The emergent use of social media in recent decade has both proliferate new discoveries around the world, yet has also inhibited a genuine understanding because of the ease to share so much differing opinions where it is often hard to achieve a succinct, truthful understanding accumulated amongst so many different biases. Discoveries and discovering represents a continual, lifelong process, much like the notion that learning is a life long process, which can be reshaped to be understood as the discovery and continual discovering of new knowledge. This part of the rubric also emphasises the impact of time, the evolution of time allows us to accumulate new experiences and new interactions which can forces us to reassess previous perspectives.

Renewed perceptions may not necessarily be beneficial, because perhaps the discovery that someone betrayed us can alienate us from such relationships and individuals. It is also important to note that we often discover ourselves through interactions with others, through the process of communication, other people can accumulate an external understanding of ourselves that we cannot achieve through introspection, for example, often we know more about our personality through being told by our friends what they think of us. These renewed perceptions can be the catalyst for self improvement or they may have little impact if we don’t gain a sincere appreciation of the potential significance and benefits of acceptance of these renewed perceptions. In a way, one may say that discovering encompasses continual discoveries, it is very hard in real life to draw a definitive line marking the start of one discovery and the conclusion of another, rather, they are much like the electromagnetic spectrum, where different types of waves are differentiated by arbitrary divisions of wavelength ranges and frequencies, but their essential character remains the same despite the different classifications of say X-rays and infra red. (both are still self-propagating waves composed of electric and magnetic fields).

"An individual’s discoveries and their process of discovering can vary according to personal, cultural, historical and social contexts and values. The impact of these discoveries can be far-reaching and transformative for the individual and for broader society."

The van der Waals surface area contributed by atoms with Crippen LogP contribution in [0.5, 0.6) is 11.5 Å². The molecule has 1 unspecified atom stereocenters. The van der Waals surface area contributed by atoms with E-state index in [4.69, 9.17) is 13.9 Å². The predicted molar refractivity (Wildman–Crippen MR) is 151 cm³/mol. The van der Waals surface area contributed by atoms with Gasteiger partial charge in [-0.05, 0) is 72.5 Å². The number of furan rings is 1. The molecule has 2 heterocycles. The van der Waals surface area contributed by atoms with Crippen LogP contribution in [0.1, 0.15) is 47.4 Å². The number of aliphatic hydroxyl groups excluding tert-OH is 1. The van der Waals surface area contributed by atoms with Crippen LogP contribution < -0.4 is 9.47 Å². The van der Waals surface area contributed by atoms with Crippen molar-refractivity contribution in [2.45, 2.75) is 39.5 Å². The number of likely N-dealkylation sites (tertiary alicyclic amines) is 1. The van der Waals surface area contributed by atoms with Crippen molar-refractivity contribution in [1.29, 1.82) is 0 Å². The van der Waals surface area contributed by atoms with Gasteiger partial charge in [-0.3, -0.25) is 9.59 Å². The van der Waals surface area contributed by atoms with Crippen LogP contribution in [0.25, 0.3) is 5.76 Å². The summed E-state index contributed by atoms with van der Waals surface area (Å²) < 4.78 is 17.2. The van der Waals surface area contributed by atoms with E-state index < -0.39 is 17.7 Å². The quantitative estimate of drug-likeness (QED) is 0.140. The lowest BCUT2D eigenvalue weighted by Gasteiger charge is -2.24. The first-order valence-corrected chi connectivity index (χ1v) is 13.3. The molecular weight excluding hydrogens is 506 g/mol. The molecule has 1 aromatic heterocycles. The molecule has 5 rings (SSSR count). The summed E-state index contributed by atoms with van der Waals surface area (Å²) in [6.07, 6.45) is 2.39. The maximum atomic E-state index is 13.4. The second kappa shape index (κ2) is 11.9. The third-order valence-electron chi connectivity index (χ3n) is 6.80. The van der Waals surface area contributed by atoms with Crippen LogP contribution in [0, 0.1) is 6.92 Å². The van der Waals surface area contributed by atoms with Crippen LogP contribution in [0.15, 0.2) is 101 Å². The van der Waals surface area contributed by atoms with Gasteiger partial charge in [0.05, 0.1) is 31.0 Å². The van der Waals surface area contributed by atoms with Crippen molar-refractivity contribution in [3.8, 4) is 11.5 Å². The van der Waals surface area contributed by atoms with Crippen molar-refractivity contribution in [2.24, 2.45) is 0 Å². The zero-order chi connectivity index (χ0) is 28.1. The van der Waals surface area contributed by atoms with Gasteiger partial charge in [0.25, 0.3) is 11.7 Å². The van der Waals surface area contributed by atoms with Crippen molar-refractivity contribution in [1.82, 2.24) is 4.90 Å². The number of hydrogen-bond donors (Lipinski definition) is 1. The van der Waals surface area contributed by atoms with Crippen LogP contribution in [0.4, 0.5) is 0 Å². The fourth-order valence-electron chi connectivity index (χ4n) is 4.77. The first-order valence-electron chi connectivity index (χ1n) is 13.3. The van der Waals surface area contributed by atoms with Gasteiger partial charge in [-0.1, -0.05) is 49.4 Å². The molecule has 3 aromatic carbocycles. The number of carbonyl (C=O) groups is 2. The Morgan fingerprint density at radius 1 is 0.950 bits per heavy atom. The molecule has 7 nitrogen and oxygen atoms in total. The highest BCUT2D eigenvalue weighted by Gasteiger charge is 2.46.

An individual’s values can impact on their reaction to discoveries and where or how they may choose to make new discoveries or prevent themselves from making certain discoveries. For example, if one was raised up in an extremely conservative culture which advocates that women should stay at home to care for kids and take care of the husband, it is unlikely that these women would make discoveries of working in external domain or challenge social norms or expectations for fear of severe repercussions. Hence, one’s values may serves as the parameters for which they make their discoveries in, or they may serve as the fundamental foundations for one to challenge and make new discoveries. It is important to maintain a strong awareness that cultural, historical values may not be monochromatic, but is often complicated by multiple influence, as may arise when one individual migrate from one country to another, or where an individual are raised up in a household of mixed cultures. Social, cultural and arguably, even familial contexts (personal) have a significant impact on how individuals react to discoveries, because they serve as significant influences on developing an individual’s perspectives and values. There is often a strong tendency for individuals to conform rather than pursue individuality for fear of a lack of support towards their goals or simply the desire for social affirmation.

The transformative impact of discoveries is most prominent in the scientific domain, consider the work of Einstein, particularly the equation E=mc^2 which encapsulates the new idea of energy can be converted to mass when accelerated to a high enough speed and vice versa, this discovery both reinforced Einstein’s pacifist views of the need to use science for morally sound purposes, rather than for the purposes of annihilation, but arguably this can be complicated by political pressures, such as Einstein writing a letter to President Roosevelt for him to develop a nuclear bomb in fear that Germany was going to develop one first and destroy the world. The discovery of such a relationship had far reaching impact not just on the progression of world war II, as evidenced by Hiroshima and Nagasaki bombings and the subsequent surrender of japan, but also on nuclear developments in nuclear energy plants. Also consider Malala Yousafzai who was the Nobel Peace Prize Laureate of 2014, the discoveries she made on the limitations imposed on women in terms of pursuing educational opportunities made her an activist for empowering women through education, and her story has made significant international resonance and inspired many to join the dissent of voices that inhibits women from pursuing such opportunities which have the potential to significantly and permanently change their lives. The notion that with enough belief, one can change the world resonates strongly in this segment of the rubric.

"Discoveries may be questioned or challenged when viewed from different perspectives and their worth may be reassessed over time. The ramifications of particular discoveries may differ for individuals and their worlds."